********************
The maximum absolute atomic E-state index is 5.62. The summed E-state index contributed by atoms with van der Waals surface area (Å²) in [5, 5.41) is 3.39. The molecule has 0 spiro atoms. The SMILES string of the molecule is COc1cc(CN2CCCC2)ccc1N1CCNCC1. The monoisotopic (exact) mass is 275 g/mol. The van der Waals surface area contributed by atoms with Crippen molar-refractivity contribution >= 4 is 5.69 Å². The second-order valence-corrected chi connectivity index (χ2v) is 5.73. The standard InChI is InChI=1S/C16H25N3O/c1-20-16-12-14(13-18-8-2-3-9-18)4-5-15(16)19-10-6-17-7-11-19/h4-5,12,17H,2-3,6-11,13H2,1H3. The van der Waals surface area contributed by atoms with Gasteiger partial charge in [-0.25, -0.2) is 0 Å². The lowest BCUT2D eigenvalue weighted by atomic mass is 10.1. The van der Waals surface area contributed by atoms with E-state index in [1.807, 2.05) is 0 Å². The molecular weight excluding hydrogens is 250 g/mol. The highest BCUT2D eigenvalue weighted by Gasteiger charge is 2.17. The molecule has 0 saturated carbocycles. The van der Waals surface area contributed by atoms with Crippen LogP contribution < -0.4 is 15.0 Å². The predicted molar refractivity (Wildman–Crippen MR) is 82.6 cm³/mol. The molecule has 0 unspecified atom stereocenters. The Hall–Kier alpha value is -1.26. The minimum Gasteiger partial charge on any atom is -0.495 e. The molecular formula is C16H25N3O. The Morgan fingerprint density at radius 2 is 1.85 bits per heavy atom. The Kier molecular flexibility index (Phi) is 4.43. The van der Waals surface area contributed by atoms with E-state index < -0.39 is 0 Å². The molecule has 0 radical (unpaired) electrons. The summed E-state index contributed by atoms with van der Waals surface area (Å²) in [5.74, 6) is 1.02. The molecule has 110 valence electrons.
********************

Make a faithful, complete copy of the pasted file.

The maximum absolute atomic E-state index is 5.62. The summed E-state index contributed by atoms with van der Waals surface area (Å²) in [5, 5.41) is 3.39. The molecule has 0 spiro atoms. The SMILES string of the molecule is COc1cc(CN2CCCC2)ccc1N1CCNCC1. The monoisotopic (exact) mass is 275 g/mol. The van der Waals surface area contributed by atoms with Crippen molar-refractivity contribution >= 4 is 5.69 Å². The second-order valence-corrected chi connectivity index (χ2v) is 5.73. The standard InChI is InChI=1S/C16H25N3O/c1-20-16-12-14(13-18-8-2-3-9-18)4-5-15(16)19-10-6-17-7-11-19/h4-5,12,17H,2-3,6-11,13H2,1H3. The van der Waals surface area contributed by atoms with Gasteiger partial charge in [-0.25, -0.2) is 0 Å². The lowest BCUT2D eigenvalue weighted by atomic mass is 10.1. The van der Waals surface area contributed by atoms with E-state index in [1.807, 2.05) is 0 Å². The molecular weight excluding hydrogens is 250 g/mol. The highest BCUT2D eigenvalue weighted by Gasteiger charge is 2.17. The molecule has 0 saturated carbocycles. The van der Waals surface area contributed by atoms with Crippen LogP contribution < -0.4 is 15.0 Å². The predicted molar refractivity (Wildman–Crippen MR) is 82.6 cm³/mol. The molecule has 0 unspecified atom stereocenters. The Hall–Kier alpha value is -1.26. The minimum Gasteiger partial charge on any atom is -0.495 e. The molecular formula is C16H25N3O. The Morgan fingerprint density at radius 2 is 1.85 bits per heavy atom. The Kier molecular flexibility index (Phi) is 4.43. The van der Waals surface area contributed by atoms with E-state index < -0.39 is 0 Å². The molecule has 0 radical (unpaired) electrons. The summed E-state index contributed by atoms with van der Waals surface area (Å²) in [5.74, 6) is 1.02. The molecule has 110 valence electrons.